CITIZEN SENSITIVITIES & SMART CITY DATA
Data & Citizen Service
The first out of four main reasons why data collection may become a citizen concern relates to the most traditional data collected by the city about its inhabitants. Such data can include civil status, demographics, political affiliation, or work.
Local governments gather this data in order to monitor their demographic patterns and interactions with them, as well as to improve said interactions, with the overall purpose of enhancing the quality of city planning and services.
This kind of data has seldom been the subject of citizens’ concerns, as sharing it brings along social benefits. However, there is a thin line between its usage for civic and surveillance purposes, which for several local authorities rather blurry or non-existent.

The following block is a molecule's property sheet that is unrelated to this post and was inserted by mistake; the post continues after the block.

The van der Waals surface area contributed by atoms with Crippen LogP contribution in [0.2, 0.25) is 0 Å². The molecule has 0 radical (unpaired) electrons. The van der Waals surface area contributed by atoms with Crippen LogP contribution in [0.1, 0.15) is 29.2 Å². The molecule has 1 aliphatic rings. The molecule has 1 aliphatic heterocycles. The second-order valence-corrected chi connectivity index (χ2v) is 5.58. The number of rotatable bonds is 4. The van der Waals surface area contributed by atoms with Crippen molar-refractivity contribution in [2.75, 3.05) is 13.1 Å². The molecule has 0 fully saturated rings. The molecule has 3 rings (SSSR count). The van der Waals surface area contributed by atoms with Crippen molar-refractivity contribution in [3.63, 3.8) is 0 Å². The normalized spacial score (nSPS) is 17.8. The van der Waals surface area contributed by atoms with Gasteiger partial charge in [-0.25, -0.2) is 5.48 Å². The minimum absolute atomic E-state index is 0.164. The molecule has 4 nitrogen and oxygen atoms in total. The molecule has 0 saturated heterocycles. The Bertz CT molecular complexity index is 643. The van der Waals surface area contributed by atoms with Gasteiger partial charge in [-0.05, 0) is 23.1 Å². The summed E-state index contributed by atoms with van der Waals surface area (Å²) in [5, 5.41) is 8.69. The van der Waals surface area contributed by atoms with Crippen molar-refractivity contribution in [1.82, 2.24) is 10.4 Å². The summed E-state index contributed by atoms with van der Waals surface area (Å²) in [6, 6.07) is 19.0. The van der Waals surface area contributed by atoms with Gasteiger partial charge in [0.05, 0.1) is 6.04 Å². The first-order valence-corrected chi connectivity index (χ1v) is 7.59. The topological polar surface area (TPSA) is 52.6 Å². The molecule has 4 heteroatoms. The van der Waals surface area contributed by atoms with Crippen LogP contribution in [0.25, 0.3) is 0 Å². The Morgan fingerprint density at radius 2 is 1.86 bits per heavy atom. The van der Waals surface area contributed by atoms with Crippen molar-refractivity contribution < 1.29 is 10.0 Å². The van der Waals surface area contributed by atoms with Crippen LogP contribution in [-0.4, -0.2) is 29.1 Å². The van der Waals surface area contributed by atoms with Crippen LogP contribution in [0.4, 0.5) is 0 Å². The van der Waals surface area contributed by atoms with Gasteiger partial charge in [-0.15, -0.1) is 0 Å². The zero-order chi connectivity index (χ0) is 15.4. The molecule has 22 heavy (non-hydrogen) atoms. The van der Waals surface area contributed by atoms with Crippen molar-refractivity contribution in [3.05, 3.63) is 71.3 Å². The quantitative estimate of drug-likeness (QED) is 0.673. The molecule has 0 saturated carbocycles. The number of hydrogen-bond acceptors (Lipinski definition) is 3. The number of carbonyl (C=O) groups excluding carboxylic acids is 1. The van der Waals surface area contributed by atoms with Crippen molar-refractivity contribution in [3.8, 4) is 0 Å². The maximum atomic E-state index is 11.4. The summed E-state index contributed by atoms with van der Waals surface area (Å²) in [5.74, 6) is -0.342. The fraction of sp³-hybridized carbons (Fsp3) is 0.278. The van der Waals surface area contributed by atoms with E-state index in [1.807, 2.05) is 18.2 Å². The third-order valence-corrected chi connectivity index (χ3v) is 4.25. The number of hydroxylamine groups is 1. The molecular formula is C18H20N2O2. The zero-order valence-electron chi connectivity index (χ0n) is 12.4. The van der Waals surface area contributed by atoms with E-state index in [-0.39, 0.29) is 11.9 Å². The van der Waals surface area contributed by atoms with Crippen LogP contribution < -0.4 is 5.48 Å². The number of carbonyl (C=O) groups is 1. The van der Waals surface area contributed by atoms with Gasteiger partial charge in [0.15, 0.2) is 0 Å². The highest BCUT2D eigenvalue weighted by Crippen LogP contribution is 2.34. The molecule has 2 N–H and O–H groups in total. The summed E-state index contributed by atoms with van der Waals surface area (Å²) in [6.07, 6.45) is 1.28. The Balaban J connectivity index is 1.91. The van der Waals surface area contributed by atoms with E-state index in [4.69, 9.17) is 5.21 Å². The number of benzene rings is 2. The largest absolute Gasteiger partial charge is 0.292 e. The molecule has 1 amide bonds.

Data & Citizen Surveillance
This segment refers to all sorts of data collected for surveillance, mainly police data being used in order to tackle offenses ranging from misdemeanors to criminal cases.
The latest innovation, which has also attracted citizens’ attention in recent years, is the facial recognition software, an innovation frequently found under scrutiny by city inhabitants and privacy advocates.
Nevertheless, the EU’s recent General Data Protection Regulation has addressed these concerns, ensuring the legitimate use of data, as well as offering citizens control over their own data, imposing severe fines in case of abuse.
Impersonal Data & Citizen Surveillance
This data section refers to information being used for surveillance purposes, but that cannot be linked to a specific individual. Such data can be gathered from monitoring traffic flows, public transport, or local events.